Izaak Cylkow was born in 1841 in a small town in Mazovia, in Bieżuń, as a son of a scholar and expert on the Talmud, Mojżesz Aron. He grew up in Kuchary near Płońsk, where his father was employed by Szlomo Załemen Markus Posner, a wealthy representative of Varsovian middle class, as a tutor of his sons and forests administrator. Izaak took up education in the Rabbinical School in Warsaw when his father became a teacher of the Talmud there. Then, for a year, he studied at the Medical-Surgical Academy in Warsaw. Having been granted a scholarship by the Association of Lomdei Torah (Hebrew for „Studying the Torah”), founded at the Warsaw progressive synagogue in Daniłowiczowska Street, he was able to study in Berlin and Halle; he was awarded a doctoral degree in philosophy and Semitic languages.
After his return to Warsaw, in 1865, he was given a post of a preacher at the so-called German Synagogue in Daniłowiczowska Street. After a few years, the community, now more „Polish” than „German”, had grown so much that the building was not enough anymore. It was decided to build a new synagogue, the Great Synagogue in Tłomackie, one of the most beautiful religious buildings in Warsaw, and most of all, a meeting place for progressive Jewish community.
On 26th September, 1878, just before Rosh Hashanah, the Great Synagogue in Tłomackie had its ceremonial opening. Izaak Cylkow made a speech to the gathered guests, including Governor-general of Warsaw Count Paul Kotzebue and the President of the City Sokrat Starynkiewicz.
„We repose our hope in God,” Cylkow was saying. „That never again will we be considered to be a separate community or as a separate people treated, but as eligible children of our country, citizens of one country. Religions do not exist in order to exasperate and cause excitement[...] but only to bring people together and stimulate to act unanimously to do common good.”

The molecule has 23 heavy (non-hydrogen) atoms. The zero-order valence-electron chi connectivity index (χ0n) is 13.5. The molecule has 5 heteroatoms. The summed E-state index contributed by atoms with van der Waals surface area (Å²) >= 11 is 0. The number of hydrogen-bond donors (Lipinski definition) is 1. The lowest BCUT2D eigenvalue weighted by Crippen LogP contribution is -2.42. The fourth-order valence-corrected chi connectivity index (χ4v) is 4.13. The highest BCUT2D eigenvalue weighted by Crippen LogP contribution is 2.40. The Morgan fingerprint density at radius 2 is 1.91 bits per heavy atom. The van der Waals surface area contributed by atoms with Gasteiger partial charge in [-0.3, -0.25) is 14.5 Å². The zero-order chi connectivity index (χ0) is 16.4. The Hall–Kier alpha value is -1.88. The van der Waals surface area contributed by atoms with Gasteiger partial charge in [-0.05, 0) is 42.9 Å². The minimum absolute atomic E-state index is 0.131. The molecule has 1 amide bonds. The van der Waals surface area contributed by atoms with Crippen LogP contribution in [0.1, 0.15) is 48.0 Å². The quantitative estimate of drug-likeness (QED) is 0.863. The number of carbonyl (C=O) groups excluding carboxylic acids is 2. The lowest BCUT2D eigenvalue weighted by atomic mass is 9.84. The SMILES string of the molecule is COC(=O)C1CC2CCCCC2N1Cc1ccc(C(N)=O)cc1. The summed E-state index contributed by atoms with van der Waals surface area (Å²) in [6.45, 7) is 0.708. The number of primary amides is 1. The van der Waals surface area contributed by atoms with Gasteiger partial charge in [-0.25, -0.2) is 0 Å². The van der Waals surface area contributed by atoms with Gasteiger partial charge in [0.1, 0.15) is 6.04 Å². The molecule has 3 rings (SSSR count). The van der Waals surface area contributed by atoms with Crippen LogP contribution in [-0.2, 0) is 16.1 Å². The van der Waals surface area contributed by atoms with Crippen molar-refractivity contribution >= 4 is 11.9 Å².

The rabbi spoke in Polish and, as the Russian authorities did not protest, it was considered to be an informal permission to preach in that language, which had been forbidden since the January Uprising.
Izaak Cylkow put his ideas into practice. He taught at a religious school at the synagogue. It is likely that at the time it was the only school where they taught in Polish. He was also interested in education matters.
He was the author of the first, made by a follower of Judaism translation of the Old Testament into the Polish language. While doing so, he stayed faithful to the Jewish tradition and a prayer book in Polish. His sermons were published.
Czesław Miłosz in the introduction to his translation of Psalms wrote about the work of his predecessor: It is a poetically beautiful translation, and as I could later learn, it is also very faithful and because of that even more useful, as Cylkow is trying to preserve the order of the words of the original.
Izaak Cylkow died on 1st December, 1908 in Warsaw. He was buried in a Jewish cemetery in Okopowa Street in tomb no. 33.
More information about Izaak Cylkow in the catalogue Rav, Rabbi, Rebbe.